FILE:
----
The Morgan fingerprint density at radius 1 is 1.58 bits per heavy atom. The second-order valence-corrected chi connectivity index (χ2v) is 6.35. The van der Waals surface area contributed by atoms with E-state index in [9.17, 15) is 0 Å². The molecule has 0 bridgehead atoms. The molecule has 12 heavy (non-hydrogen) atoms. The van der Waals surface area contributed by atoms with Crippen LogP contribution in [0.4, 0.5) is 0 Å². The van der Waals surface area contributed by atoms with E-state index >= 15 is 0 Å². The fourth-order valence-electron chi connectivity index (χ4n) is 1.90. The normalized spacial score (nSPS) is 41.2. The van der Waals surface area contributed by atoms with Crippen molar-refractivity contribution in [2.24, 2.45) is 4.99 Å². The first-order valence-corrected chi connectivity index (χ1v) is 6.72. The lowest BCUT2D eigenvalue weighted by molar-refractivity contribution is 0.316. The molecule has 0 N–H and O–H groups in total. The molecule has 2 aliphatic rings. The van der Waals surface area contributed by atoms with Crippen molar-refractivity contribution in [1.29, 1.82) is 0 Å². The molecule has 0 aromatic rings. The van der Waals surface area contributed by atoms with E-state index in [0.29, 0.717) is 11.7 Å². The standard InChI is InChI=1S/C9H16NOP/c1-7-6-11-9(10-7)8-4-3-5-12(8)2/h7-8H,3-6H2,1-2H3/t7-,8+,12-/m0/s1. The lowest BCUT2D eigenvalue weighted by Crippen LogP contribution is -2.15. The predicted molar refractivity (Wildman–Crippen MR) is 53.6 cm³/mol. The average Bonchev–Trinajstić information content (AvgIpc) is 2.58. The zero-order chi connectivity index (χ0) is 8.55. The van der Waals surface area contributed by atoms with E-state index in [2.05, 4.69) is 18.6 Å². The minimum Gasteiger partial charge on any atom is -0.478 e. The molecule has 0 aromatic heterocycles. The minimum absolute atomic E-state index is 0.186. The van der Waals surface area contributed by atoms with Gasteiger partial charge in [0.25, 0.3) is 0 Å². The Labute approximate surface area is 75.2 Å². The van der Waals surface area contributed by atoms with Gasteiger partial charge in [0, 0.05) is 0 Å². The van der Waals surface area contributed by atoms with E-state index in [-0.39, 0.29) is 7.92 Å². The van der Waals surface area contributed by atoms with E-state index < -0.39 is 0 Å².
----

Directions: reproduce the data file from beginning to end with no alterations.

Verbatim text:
The Morgan fingerprint density at radius 1 is 1.58 bits per heavy atom. The second-order valence-corrected chi connectivity index (χ2v) is 6.35. The van der Waals surface area contributed by atoms with E-state index in [9.17, 15) is 0 Å². The molecule has 0 bridgehead atoms. The molecule has 12 heavy (non-hydrogen) atoms. The van der Waals surface area contributed by atoms with Crippen LogP contribution in [0.4, 0.5) is 0 Å². The van der Waals surface area contributed by atoms with E-state index >= 15 is 0 Å². The fourth-order valence-electron chi connectivity index (χ4n) is 1.90. The normalized spacial score (nSPS) is 41.2. The van der Waals surface area contributed by atoms with Crippen molar-refractivity contribution in [2.24, 2.45) is 4.99 Å². The first-order valence-corrected chi connectivity index (χ1v) is 6.72. The lowest BCUT2D eigenvalue weighted by molar-refractivity contribution is 0.316. The molecule has 0 N–H and O–H groups in total. The molecule has 2 aliphatic rings. The van der Waals surface area contributed by atoms with Crippen molar-refractivity contribution in [1.29, 1.82) is 0 Å². The molecule has 0 aromatic rings. The van der Waals surface area contributed by atoms with E-state index in [0.29, 0.717) is 11.7 Å². The standard InChI is InChI=1S/C9H16NOP/c1-7-6-11-9(10-7)8-4-3-5-12(8)2/h7-8H,3-6H2,1-2H3/t7-,8+,12-/m0/s1. The lowest BCUT2D eigenvalue weighted by Crippen LogP contribution is -2.15. The predicted molar refractivity (Wildman–Crippen MR) is 53.6 cm³/mol. The average Bonchev–Trinajstić information content (AvgIpc) is 2.58. The zero-order chi connectivity index (χ0) is 8.55. The van der Waals surface area contributed by atoms with E-state index in [2.05, 4.69) is 18.6 Å². The minimum Gasteiger partial charge on any atom is -0.478 e. The molecule has 0 aromatic heterocycles. The minimum absolute atomic E-state index is 0.186. The van der Waals surface area contributed by atoms with Gasteiger partial charge in [0.25, 0.3) is 0 Å². The Labute approximate surface area is 75.2 Å². The van der Waals surface area contributed by atoms with Gasteiger partial charge in [0, 0.05) is 0 Å². The van der Waals surface area contributed by atoms with E-state index in [-0.39, 0.29) is 7.92 Å². The van der Waals surface area contributed by atoms with E-state index < -0.39 is 0 Å².